Aged 24, i was due to emigrate 20th may 1966 from Tilbury to Wellington, unfortunately the uk seaman went on strike and i finally left early July. we sailed via Curacao, panama and Tahiti,an abiding memory is berthing at Tahiti early morning with the sun up and the tannoy coming on relaying world cup extra time from Wembley! the ship was the RANGITANI. i still have a leather cufflink box with the ships emblem attached that i won in a table tennis comp. we docked in Wellington Aug '66 and later in April '68 i came to Wellington harbour following a tobacco picking season on South Island past the Wahine laying on its side the day after the terrible disaster. anyone out there who was on that Rangitane voyage? Roger Simmons



I am looking for the route the Rangitiki would have taken in April 5, 1944 from New York during World War II. My grandfather Donald Anderson was on board during this time, and I wanted to know where the ship most likely would have docked. I know it is in England, but I can't read his writing. It appears to be somewhere near Liverpool, and starts with an "M". Chris Anderson


My first contact with NZSC was in 1946 when I was three years old; my parents wanted to visit family in Ireland so we sailed to London on the Rangitata and returned to NZ in 47 also on the Rangitata. The next contact was twelve years later when we returned to Ireland this time on the Ruahine in 1959. I did my apprenticeship in Belfast in heavy engineering and then traveled to London to live for a year. I was always dreaming of sailing on the Ruahine again but that was not too happen. In 1964 I was walking up Leadenhall St. in London and on the spur of the moment I walked into Houlder Brothers Shipping office and made enquiries as regards sailing as a junior engineer. The Engineering Super sent me to the Board Of Trade where I was assessed and two days later was employed as a Junior Engineer aboard the Hornby Grange a twin engine refrigerated cargo ship. The first trip was to Australia return and the second trip too Argentina. On returning to London we were informed the meat trade was slowing down and the ship was going to be layed up in Wales. When the ship was docked in London the first office I saw on the docks was NZSC. I went in and saw the Engineering Super and landed a job once again as a junior engineer, not on the Ruahine as I had always wanted but ended up on the Rangitane, what a beautiful ship. I did two trips on her one in late 1965 and then again early 1966 and I have many fond memories and also photos of both the ship and the engineers I sailed with. Although I was a refrigeration mech I never sailed as such and was always a junior engineer on main engines and watch keeping. I can remember quite vividly sailing from Auckland with the port engine relief valves popping like mad until after numerous complaints from the bridge it was shut down and we sailed on one engine. We were up all night removing a faulty piston with a hole in the crown. A spare piston was swung into place only to find the crown wouldn’t go past the lip in the liner that was worn in by the old piston, the new piston was swung out and the engineers then were lowered one at a time down into the liner with a hand grinder to grind the lip off. The engine was being kept at operating temp ready for starting as soon as the repairs were finished so it was like working in a furnace. I think we only lasted about ten minutes at a time then the next one was lowered in to carry on grinding. This went on all night until finally two ton of piston was successfully lowered into the liner and reconnected to the crank and the engine was restarted. I guess it is things like this that stay in your memory for ever. Also motoring around Wellington harbor in the lifeboat trying to break up fuel oil with teepol. The oil was accidentally discharged overnight. I eventually ended up in Melbourne Australia where I still live and often recall my time spent on those old ladies of the NZSC. Neil Hamilton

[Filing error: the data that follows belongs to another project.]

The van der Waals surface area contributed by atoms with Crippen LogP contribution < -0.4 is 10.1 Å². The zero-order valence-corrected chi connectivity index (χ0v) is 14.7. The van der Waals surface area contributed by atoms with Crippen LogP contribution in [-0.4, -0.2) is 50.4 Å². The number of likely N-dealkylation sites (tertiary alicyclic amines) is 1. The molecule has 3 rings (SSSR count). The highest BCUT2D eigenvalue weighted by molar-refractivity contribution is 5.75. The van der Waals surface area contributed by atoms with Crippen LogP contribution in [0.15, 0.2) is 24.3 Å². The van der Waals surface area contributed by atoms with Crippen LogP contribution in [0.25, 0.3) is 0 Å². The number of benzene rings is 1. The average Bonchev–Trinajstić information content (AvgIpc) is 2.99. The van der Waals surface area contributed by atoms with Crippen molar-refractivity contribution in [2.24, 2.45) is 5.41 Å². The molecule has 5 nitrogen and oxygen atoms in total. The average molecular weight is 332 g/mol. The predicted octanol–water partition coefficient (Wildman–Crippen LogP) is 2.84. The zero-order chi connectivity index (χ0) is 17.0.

Hi I was on the r/toto 1967 2trips down to nz as jos then the dorset anyone remember mar gelesons in Auckland good times by all then went over to bluestar ss carnatic to end of 69 as edh but sadly missed boat in Auckland but what great ships they were. John

Dear Sir,